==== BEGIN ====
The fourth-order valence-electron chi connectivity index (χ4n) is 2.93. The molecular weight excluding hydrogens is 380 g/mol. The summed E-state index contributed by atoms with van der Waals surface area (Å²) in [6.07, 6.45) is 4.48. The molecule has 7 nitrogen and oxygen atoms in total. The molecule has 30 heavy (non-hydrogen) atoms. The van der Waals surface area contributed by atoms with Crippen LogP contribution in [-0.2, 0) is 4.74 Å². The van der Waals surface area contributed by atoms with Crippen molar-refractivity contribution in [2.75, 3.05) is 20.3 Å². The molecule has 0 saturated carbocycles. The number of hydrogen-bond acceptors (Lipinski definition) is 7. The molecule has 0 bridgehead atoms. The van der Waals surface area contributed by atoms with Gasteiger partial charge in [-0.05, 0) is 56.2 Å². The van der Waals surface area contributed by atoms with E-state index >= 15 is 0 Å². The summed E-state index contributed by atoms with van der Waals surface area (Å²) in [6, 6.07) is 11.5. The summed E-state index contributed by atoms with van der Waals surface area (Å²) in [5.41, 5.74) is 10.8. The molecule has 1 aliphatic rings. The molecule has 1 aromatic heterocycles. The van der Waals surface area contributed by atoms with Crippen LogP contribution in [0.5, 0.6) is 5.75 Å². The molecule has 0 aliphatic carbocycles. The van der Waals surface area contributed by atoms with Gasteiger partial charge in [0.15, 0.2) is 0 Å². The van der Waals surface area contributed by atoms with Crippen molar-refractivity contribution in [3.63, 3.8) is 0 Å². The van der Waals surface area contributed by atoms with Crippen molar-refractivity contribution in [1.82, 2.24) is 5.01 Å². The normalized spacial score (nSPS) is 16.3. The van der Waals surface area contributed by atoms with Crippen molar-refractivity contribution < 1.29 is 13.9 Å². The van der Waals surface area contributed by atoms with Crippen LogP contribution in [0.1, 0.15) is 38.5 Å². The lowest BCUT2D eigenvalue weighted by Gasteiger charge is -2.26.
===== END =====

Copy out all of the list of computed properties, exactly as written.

The fourth-order valence-electron chi connectivity index (χ4n) is 2.93. The molecular weight excluding hydrogens is 380 g/mol. The summed E-state index contributed by atoms with van der Waals surface area (Å²) in [6.07, 6.45) is 4.48. The molecule has 7 nitrogen and oxygen atoms in total. The molecule has 30 heavy (non-hydrogen) atoms. The van der Waals surface area contributed by atoms with Crippen LogP contribution in [-0.2, 0) is 4.74 Å². The van der Waals surface area contributed by atoms with Crippen molar-refractivity contribution in [2.75, 3.05) is 20.3 Å². The molecule has 0 saturated carbocycles. The number of hydrogen-bond acceptors (Lipinski definition) is 7. The molecule has 0 bridgehead atoms. The van der Waals surface area contributed by atoms with Gasteiger partial charge in [-0.05, 0) is 56.2 Å². The van der Waals surface area contributed by atoms with E-state index >= 15 is 0 Å². The summed E-state index contributed by atoms with van der Waals surface area (Å²) in [6, 6.07) is 11.5. The summed E-state index contributed by atoms with van der Waals surface area (Å²) in [5.41, 5.74) is 10.8. The molecule has 1 aliphatic rings. The molecule has 1 aromatic heterocycles. The van der Waals surface area contributed by atoms with Crippen LogP contribution in [0.5, 0.6) is 5.75 Å². The molecule has 0 aliphatic carbocycles. The van der Waals surface area contributed by atoms with Gasteiger partial charge in [0.15, 0.2) is 0 Å². The van der Waals surface area contributed by atoms with Crippen molar-refractivity contribution in [3.63, 3.8) is 0 Å². The van der Waals surface area contributed by atoms with Crippen molar-refractivity contribution in [1.82, 2.24) is 5.01 Å². The normalized spacial score (nSPS) is 16.3. The van der Waals surface area contributed by atoms with Crippen molar-refractivity contribution < 1.29 is 13.9 Å². The van der Waals surface area contributed by atoms with Crippen LogP contribution in [0.1, 0.15) is 38.5 Å². The lowest BCUT2D eigenvalue weighted by Gasteiger charge is -2.26.